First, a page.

Identification of genes underlying agronomic traits is dependent on the segregation of quantitative trait loci (QTL). A popular hypothesis is that elite lines are becoming increasingly similar to each other, resulting in large genomic regions with fixed genes. Here, we resequenced two parental modern elite soybean lines [ZhongHuang13 (ZH) and ZhongPin03-5373 (ZP)] and discovered 794,876 SNPs with reference to the published Williams82 genome. SNPs were distributed unevenly across the chromosomes, with 87.1% of SNPs clustering in 4.9% of the soybean reference genome. Most of the regions with a high density of SNP polymorphisms were located in the chromosome arms. Moreover, seven large regions that were highly similar between parental lines were identified. A GoldenGate SNP genotyping array was designed using 384 SNPs and the 254 recombinant inbred lines (F8) derived from the cross of ZP × ZH were genotyped. We constructed a genetic linkage map using a total of 485 molecular markers, including 313 SNPs from the array, 167 simple sequence repeats (SSRs), 4 expressed sequence tag-derived SSRs, and 1 insertion/deletion marker. The total length of the genetic map was 2594.34 cM, with an average marker spacing of 5.58 cM. Comparing physical and genetic distances, we found 20 hotspot and 14 coldspot regions of recombination. Our results suggest that the technology of resequencing of parental lines coupled with high-throughput SNP genotyping could efficiently bridge the genotyping gap and provide deep insights into the landscape of recombination and fixed genomic regions in biparental segregating populations of soybean with implications for fine mapping of QTL.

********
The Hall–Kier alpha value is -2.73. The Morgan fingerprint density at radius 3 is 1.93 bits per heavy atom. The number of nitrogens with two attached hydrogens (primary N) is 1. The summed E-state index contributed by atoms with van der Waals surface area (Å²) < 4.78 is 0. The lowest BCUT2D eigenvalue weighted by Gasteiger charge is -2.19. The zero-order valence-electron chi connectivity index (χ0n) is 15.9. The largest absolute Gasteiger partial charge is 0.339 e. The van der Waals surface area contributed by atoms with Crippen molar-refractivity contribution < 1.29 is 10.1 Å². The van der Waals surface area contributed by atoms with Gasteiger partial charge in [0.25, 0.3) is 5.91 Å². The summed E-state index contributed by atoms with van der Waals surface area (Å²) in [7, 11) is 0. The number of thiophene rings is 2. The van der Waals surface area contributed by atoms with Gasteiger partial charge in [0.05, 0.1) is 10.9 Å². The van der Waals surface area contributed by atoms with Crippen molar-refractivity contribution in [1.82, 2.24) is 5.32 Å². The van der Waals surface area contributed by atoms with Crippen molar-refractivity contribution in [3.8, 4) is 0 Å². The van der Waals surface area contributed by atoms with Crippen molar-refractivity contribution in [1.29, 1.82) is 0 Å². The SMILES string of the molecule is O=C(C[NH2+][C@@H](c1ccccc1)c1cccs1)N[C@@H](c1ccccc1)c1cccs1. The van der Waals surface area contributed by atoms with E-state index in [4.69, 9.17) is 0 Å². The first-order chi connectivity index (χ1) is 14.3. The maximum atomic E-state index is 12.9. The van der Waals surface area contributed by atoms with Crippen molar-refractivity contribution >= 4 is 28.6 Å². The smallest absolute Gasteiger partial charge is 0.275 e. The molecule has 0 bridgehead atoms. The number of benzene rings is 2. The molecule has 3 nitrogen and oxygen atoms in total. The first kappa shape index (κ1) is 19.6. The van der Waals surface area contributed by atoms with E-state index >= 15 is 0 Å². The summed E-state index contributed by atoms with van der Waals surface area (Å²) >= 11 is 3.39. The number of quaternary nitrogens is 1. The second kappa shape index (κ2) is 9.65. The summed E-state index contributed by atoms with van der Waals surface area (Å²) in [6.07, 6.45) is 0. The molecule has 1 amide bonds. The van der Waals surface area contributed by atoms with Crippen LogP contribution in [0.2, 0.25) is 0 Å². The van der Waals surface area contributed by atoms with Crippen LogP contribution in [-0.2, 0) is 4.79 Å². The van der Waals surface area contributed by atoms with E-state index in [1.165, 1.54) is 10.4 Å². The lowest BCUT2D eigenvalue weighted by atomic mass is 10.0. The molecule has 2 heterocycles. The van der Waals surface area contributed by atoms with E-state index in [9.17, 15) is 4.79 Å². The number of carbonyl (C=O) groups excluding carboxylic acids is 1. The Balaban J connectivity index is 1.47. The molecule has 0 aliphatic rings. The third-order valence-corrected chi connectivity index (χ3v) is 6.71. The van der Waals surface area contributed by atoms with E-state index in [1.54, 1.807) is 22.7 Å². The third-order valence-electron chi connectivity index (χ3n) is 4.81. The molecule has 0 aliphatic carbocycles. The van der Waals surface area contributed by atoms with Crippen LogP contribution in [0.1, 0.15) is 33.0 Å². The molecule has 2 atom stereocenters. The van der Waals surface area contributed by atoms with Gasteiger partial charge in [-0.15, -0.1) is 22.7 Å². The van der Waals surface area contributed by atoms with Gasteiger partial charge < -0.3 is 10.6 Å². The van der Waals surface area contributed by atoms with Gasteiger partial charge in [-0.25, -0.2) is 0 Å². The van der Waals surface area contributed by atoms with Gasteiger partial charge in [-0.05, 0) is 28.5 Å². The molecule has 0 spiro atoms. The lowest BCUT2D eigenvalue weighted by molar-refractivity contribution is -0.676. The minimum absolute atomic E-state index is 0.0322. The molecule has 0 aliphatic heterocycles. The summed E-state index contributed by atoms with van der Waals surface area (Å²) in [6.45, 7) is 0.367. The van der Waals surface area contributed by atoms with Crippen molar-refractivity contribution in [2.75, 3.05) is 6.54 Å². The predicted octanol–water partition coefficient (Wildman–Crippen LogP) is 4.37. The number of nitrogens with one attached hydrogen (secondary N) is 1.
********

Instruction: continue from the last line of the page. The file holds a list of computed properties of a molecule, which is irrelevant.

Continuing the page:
- Biparental segregating population
- Linkage map
ASJC Scopus subject areas
- Molecular Biology